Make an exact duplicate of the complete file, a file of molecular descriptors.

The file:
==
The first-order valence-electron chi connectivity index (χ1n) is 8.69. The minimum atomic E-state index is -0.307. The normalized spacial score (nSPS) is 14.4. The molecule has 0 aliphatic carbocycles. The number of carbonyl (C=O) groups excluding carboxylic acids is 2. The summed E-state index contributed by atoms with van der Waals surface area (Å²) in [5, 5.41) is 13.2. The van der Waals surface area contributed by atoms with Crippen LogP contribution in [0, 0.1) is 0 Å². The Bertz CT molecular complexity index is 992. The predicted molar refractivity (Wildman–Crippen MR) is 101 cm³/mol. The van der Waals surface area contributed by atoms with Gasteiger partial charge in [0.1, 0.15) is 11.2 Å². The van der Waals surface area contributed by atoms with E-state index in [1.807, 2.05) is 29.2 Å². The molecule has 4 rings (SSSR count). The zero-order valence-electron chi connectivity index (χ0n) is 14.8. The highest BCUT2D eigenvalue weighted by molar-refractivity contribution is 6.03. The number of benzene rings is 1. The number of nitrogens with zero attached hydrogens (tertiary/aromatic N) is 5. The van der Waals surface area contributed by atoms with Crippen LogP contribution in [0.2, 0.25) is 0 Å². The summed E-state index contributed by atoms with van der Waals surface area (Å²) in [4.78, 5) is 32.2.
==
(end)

The first-order valence-electron chi connectivity index (χ1n) is 8.69. The minimum atomic E-state index is -0.307. The normalized spacial score (nSPS) is 14.4. The molecule has 0 aliphatic carbocycles. The number of carbonyl (C=O) groups excluding carboxylic acids is 2. The summed E-state index contributed by atoms with van der Waals surface area (Å²) in [5, 5.41) is 13.2. The van der Waals surface area contributed by atoms with Crippen LogP contribution in [0, 0.1) is 0 Å². The Bertz CT molecular complexity index is 992. The predicted molar refractivity (Wildman–Crippen MR) is 101 cm³/mol. The van der Waals surface area contributed by atoms with Gasteiger partial charge in [0.1, 0.15) is 11.2 Å². The van der Waals surface area contributed by atoms with E-state index in [1.807, 2.05) is 29.2 Å². The molecule has 4 rings (SSSR count). The zero-order valence-electron chi connectivity index (χ0n) is 14.8. The highest BCUT2D eigenvalue weighted by molar-refractivity contribution is 6.03. The number of benzene rings is 1. The number of nitrogens with zero attached hydrogens (tertiary/aromatic N) is 5. The van der Waals surface area contributed by atoms with Crippen LogP contribution in [0.2, 0.25) is 0 Å². The summed E-state index contributed by atoms with van der Waals surface area (Å²) in [4.78, 5) is 32.2.